Oral Tracey | ISSA rule well-intentioned but flawed
The complaints from directly affected school communities, coaches and administrators have been consistent for several years, indeed, several decades, regarding the transfer, or 'recruiting' or 'buying', of talented student athletes, generally from schools with weaker sports programmes to schools with stronger ones.
The simplistic idea is that talented footballers and sprinters should be left at their original schools and that these recruiting schools should develop their own talent. Another shallow idea is that the big schools with big programmes are using and exploiting the recruited students. Suffice to say that the world has evolved from the place and space where those sterile views were formed. To be against the principle of recruiting in the Jamaican reality is to effectively put the welfare of the schools and the school communities ahead of the welfare of the individual youngsters.
The essence of recruiting in the Jamaican context is generally about giving poor Jamaicans with exceptional sporting talent a better opportunity to maximise their potential. Transferees invariably move from weaker programmes to stronger ones in the same way that migrants move from countries with weaker economies and more oppressive realities to more prosperous and democratic jurisdictions. That is the general principle of recruiting not just in the Jamaican high-school context, but as a wider worldwide phenomenon.
The new transfer restrictions announced by the Inter-Secondary Schools Sports Association (ISSA), while well-intentioned, go against perhaps the most basic human instincts of survival and betterment of self. The spurious notion of a level playing field where all things are equal is a clichÈd tool of deception used to keep the dreamers dreaming and distanced from reality.
ISSA comprises over 170 member schools. The schools with advanced and well-funded sports programmes across all sports total approximately 10 or 15, with another 10 or 15 having reasonably functional programmes in select sports. Therefore, approximately 30 of 170 schools, which is approximately 17 per cent of Jamaican high schools, have solid sports programmes, which leaves over 80 per cent of ISSA member schools with relatively poorly funded and poorly organised programmes. Typically, these are the smaller schools with children from the poorest communities, where statistically, it is shown that the most elite sporting talents tend to emerge from these circumstances. What these changes are implying is that more of these youngsters should remain in their underdeveloped programmes and waste their talent away.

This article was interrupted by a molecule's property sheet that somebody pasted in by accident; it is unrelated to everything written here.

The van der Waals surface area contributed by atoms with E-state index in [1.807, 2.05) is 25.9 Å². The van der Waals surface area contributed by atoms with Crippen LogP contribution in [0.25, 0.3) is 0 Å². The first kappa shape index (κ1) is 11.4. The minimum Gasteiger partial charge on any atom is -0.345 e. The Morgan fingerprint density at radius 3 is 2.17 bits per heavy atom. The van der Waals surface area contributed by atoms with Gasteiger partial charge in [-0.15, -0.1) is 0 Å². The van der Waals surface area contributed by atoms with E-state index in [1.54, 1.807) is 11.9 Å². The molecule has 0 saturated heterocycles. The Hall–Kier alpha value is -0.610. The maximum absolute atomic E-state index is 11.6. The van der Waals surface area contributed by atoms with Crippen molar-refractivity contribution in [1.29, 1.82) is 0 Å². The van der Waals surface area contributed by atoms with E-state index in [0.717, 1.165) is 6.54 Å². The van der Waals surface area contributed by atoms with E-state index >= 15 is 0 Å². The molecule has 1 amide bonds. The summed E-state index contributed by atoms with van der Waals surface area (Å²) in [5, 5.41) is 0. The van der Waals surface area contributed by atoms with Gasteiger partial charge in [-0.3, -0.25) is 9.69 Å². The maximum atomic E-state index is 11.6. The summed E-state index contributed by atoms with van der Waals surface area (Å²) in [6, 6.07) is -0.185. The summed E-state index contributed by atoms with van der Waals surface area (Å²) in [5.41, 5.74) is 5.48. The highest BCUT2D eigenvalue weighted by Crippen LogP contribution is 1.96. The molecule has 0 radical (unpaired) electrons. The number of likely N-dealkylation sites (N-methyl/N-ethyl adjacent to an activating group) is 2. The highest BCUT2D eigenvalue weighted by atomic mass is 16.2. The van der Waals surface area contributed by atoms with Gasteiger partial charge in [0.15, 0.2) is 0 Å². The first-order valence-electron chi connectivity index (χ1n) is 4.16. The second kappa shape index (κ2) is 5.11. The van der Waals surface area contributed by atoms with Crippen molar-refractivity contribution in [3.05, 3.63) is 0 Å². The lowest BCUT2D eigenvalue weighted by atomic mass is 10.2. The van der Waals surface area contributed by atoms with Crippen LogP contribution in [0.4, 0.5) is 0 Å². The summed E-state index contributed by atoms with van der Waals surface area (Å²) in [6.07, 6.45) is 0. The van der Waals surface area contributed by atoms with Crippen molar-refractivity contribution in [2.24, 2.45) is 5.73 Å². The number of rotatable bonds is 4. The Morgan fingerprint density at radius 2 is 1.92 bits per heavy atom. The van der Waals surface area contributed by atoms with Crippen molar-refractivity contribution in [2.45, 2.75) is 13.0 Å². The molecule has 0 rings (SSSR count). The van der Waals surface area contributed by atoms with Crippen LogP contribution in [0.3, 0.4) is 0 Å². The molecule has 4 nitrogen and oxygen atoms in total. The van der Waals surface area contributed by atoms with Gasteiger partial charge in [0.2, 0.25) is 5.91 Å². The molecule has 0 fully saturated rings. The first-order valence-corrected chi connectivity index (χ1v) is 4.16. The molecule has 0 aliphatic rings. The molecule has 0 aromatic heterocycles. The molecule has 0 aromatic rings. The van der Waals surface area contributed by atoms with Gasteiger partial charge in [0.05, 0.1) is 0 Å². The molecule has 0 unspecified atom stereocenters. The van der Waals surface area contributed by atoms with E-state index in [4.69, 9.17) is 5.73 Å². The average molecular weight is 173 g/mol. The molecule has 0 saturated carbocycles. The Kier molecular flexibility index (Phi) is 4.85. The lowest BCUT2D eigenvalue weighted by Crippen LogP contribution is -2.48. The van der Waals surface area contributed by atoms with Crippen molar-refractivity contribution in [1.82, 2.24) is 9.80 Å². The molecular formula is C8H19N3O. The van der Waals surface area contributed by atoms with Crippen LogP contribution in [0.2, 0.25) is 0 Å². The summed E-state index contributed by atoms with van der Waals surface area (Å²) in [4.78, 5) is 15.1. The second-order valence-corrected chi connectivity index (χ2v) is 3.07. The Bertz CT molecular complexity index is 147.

Limiting transferees who can be registered to play to three for football, cricket, and hockey; two for netball; volleyball, and basketball, and for track and field two per class per season,on the face of it seems a reasonable compromise that was meant to keep everyone happy and should theoretically over time, open up high-profile competitions such as the Manning Cup, the daCosta Cup, and Boys and Girls' Athletics Championships to more schools having a chance to win. apparently good selling points for these new rules. In principle, however, even incremental restrictions of the movement of talent in search of overall betterment of the individual will hurt more than it helps in the long run.
The most questionable aspect of this new transfer policy is the restriction placed on student athletes at the sixth-form level. These are students who are have already completed and matriculated through the mandatory five-year school cycle. Sixth-form, or grade 12 and 13-places are supposed to be optional and up to the discretion of the respective schools. ISSA circumvents more ridicule here by allowing any number of students to transfer but mandating that only a limited amount of them per year can be registered to play sports. Crafty administrative bullying at its worst.
Despite their noble intentions, the principals of ISSA, by the implementing of these new regulations, erred. These would be great and desired developments in a perfect world where true equality exists, but out here in the real world of 2018 Jamaica, the betterment and the future of the individual youngsters must take precedence over the immediate and fickle feel-good element of the school communities.